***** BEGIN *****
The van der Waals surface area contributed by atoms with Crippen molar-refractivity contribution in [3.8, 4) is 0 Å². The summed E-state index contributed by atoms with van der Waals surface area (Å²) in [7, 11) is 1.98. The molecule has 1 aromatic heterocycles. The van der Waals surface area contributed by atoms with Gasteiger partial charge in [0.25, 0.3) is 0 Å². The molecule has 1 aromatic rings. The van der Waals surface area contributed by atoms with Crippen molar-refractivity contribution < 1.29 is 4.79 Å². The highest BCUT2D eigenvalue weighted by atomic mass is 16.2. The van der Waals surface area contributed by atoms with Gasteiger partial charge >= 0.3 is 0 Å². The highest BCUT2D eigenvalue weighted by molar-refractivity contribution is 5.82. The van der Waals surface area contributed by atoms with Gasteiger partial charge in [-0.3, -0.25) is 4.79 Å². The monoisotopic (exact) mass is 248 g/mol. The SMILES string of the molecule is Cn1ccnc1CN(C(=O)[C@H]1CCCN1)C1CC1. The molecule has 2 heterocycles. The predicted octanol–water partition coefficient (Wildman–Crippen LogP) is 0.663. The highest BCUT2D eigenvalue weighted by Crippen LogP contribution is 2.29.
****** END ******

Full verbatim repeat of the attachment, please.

The van der Waals surface area contributed by atoms with Crippen molar-refractivity contribution in [3.8, 4) is 0 Å². The summed E-state index contributed by atoms with van der Waals surface area (Å²) in [7, 11) is 1.98. The molecule has 1 aromatic heterocycles. The van der Waals surface area contributed by atoms with Gasteiger partial charge in [0.25, 0.3) is 0 Å². The molecule has 1 aromatic rings. The van der Waals surface area contributed by atoms with Crippen molar-refractivity contribution < 1.29 is 4.79 Å². The highest BCUT2D eigenvalue weighted by atomic mass is 16.2. The van der Waals surface area contributed by atoms with Gasteiger partial charge >= 0.3 is 0 Å². The highest BCUT2D eigenvalue weighted by molar-refractivity contribution is 5.82. The van der Waals surface area contributed by atoms with Gasteiger partial charge in [-0.3, -0.25) is 4.79 Å². The monoisotopic (exact) mass is 248 g/mol. The SMILES string of the molecule is Cn1ccnc1CN(C(=O)[C@H]1CCCN1)C1CC1. The molecule has 2 heterocycles. The predicted octanol–water partition coefficient (Wildman–Crippen LogP) is 0.663. The highest BCUT2D eigenvalue weighted by Crippen LogP contribution is 2.29.